The Marine Corps SCO – Commercially Available

Mr. GunsNGear reviews the most expensive LPVO, or darn near it. With an MSRP of $3,245 (which was actually my Basic Training Platoon number, so I think I have to buy one now) the VCOG SCO tops the ATACR, the Elcan 1.5-6, and the Razor III on cost.

But, it is a VCOG. If you need a VCOG and its nigh indestructible design, then you want a VCOG cost be damned.

That’s where the cost orginates. The VCOG couldn’t be more overbuilt, it could have H&K or Volkswagen stamped into its 7075-T6 housing and it would remain unchanged. That housing and the rest of the selected components are mighty.

They have to be, durability in the hands of the Marine Corps is a different kind of durability.

Now Mike does a great job in the video, so hit play on that if you have time on lunch or with whatever you are doing, but I want to address the cost/benefit/need equation on this VCOG.

The Army, in its wisdom, has taken the route of durable ‘enough’ with its optical selections recently. None of the Tango 6’s, Vortex’s, or even the CompM4 were built like this thing is. The CompM5 was Aimpoint’s first 7075-T6 optic, its a bear of a material to work with and it lent the ACOG the strength to build the legend.

You’ll notice, if you check materials, that 7075 is mostly used in simple optical housings, red dots, the ACOG, and so forth. Things with very few moving parts. The more complex the optic, like LPVOs, the more likely it is that other easier to work materials are used. Trijicon stuck with 7075-T6 forging. With that forging and adding other excellent components, like the glass and the Larue base, the SCO offers the truest successor to the ACOG for durability in the age of LPVOs.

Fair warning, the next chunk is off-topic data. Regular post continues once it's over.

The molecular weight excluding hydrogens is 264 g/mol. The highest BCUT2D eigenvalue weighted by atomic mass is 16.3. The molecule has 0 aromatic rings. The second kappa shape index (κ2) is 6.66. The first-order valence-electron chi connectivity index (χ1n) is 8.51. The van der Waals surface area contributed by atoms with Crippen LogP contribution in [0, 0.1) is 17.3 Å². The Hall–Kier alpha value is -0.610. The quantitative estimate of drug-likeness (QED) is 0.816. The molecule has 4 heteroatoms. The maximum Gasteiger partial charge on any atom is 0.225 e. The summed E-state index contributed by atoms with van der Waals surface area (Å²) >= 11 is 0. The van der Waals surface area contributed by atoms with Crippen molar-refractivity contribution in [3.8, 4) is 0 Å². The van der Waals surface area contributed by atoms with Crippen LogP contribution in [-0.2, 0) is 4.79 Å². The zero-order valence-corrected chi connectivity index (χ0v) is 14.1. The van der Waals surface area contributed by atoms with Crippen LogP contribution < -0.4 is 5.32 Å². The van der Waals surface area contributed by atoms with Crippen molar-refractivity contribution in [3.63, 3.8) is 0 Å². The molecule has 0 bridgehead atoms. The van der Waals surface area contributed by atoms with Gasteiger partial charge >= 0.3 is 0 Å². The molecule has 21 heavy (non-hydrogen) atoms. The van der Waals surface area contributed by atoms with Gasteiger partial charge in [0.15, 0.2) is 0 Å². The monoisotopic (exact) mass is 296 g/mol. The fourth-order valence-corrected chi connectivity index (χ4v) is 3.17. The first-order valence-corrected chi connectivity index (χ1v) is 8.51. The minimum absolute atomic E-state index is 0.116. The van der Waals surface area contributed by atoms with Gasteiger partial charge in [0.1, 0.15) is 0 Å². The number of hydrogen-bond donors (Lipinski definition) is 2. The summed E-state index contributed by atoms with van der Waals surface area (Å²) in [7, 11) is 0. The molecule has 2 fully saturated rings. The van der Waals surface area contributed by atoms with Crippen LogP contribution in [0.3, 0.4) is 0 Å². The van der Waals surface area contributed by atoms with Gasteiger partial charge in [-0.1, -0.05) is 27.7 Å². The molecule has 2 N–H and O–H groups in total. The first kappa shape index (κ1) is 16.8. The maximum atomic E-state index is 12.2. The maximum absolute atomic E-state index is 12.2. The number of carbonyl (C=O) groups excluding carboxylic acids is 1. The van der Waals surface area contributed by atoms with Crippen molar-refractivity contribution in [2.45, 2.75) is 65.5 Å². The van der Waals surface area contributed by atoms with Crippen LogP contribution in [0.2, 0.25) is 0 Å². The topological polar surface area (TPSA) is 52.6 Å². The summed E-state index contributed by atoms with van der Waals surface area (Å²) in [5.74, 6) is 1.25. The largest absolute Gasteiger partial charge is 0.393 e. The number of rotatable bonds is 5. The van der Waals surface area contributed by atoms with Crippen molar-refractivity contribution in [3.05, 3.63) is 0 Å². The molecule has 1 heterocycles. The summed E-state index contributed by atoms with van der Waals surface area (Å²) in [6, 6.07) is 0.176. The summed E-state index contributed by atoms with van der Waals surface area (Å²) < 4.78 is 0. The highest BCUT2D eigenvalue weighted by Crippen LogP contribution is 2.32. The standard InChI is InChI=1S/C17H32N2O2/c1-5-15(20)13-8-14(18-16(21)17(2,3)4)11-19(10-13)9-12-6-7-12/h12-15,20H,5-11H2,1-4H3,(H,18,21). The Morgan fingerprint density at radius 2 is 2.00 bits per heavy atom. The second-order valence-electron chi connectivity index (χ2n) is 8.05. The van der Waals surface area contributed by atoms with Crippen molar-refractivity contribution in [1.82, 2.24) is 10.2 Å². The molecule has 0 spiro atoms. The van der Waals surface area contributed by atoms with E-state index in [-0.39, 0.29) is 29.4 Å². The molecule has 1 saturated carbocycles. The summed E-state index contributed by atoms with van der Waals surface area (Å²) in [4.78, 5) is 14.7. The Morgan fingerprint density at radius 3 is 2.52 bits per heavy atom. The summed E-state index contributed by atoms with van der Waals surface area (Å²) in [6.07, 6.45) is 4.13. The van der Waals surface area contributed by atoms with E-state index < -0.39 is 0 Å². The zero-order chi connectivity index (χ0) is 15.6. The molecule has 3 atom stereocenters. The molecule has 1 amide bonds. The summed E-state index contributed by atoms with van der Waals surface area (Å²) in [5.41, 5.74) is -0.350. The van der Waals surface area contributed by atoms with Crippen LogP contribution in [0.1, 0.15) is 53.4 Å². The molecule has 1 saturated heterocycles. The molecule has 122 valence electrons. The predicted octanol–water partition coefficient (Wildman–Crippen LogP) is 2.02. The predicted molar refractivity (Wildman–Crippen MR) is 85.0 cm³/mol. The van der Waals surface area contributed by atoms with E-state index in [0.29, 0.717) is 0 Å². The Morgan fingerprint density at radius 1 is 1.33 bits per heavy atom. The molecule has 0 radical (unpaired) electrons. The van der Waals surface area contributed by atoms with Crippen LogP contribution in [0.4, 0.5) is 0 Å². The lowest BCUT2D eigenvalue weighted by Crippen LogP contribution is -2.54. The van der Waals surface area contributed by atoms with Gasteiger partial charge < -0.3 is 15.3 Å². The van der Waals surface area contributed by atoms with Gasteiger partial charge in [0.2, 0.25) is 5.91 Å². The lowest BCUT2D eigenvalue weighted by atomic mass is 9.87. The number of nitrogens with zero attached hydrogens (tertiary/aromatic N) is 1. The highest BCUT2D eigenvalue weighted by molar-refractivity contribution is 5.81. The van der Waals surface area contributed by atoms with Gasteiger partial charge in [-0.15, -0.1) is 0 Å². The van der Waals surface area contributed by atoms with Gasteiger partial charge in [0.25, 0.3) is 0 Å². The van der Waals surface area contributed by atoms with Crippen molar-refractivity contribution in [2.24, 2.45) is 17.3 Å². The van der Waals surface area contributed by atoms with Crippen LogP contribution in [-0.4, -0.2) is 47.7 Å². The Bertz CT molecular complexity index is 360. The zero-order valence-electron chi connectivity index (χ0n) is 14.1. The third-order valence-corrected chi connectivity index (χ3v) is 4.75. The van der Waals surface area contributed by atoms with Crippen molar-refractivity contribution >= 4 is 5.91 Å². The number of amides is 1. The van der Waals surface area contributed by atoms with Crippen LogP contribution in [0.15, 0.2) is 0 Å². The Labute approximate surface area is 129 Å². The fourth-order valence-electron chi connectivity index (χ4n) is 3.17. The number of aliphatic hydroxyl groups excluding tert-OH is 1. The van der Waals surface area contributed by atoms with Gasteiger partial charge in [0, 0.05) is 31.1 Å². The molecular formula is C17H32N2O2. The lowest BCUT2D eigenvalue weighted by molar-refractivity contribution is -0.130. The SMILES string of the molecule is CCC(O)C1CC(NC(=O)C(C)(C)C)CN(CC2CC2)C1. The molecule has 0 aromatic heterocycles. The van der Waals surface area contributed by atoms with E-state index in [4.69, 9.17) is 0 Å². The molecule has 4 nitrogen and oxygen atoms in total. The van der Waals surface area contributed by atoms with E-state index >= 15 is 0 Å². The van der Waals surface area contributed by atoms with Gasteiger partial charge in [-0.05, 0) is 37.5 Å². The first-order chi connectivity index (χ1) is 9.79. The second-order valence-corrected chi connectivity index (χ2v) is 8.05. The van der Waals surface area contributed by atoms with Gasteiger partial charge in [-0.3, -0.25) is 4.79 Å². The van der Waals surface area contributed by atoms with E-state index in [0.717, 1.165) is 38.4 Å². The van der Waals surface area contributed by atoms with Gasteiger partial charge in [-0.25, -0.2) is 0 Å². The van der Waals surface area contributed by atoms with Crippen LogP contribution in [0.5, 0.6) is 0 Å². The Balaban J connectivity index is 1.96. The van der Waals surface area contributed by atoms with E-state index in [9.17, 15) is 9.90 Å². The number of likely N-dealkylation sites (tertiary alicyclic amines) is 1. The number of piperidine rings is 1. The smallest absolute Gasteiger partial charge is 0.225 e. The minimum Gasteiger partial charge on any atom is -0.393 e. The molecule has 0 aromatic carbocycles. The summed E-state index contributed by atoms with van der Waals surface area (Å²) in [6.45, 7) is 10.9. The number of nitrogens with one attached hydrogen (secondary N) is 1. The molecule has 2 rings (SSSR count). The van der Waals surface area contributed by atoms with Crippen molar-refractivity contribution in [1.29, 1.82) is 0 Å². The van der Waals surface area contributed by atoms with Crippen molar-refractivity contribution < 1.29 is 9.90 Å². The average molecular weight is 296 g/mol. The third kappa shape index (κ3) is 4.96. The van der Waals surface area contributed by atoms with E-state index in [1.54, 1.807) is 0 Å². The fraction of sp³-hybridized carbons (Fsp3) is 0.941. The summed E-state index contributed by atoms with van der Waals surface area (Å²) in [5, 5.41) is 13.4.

Do you, Jane/Joe Civi, need this level of durability for the fighting rifle you keep bedside or in a safe? Probably not.

Is it cool? Absolutely.

When I buy this thing, since I have to, as the prophecy of USMC training platoon and MSRP have aligned, it will probably end up on my equally overly durable LWRC M6 SPR (I think they should have won the M27 contract, their gun was cooler) with its Surefire can and light and sit there being very very durable. Because overbuilt pleases me and entertainment is a need unto itself.

Keith Finch
Keith is the Editor-in-Chief of GAT Marketing Agency, Inc. A USMC Infantry Veteran and Small Arms and Artillery Technician, Keith covers the evolving training and technology from across the shooting industry. A Certified Instructor since 2009, he has taught concealed weapons courses in the West Michigan area in the years since and continues to pursue training and teaching opportunities as they arise.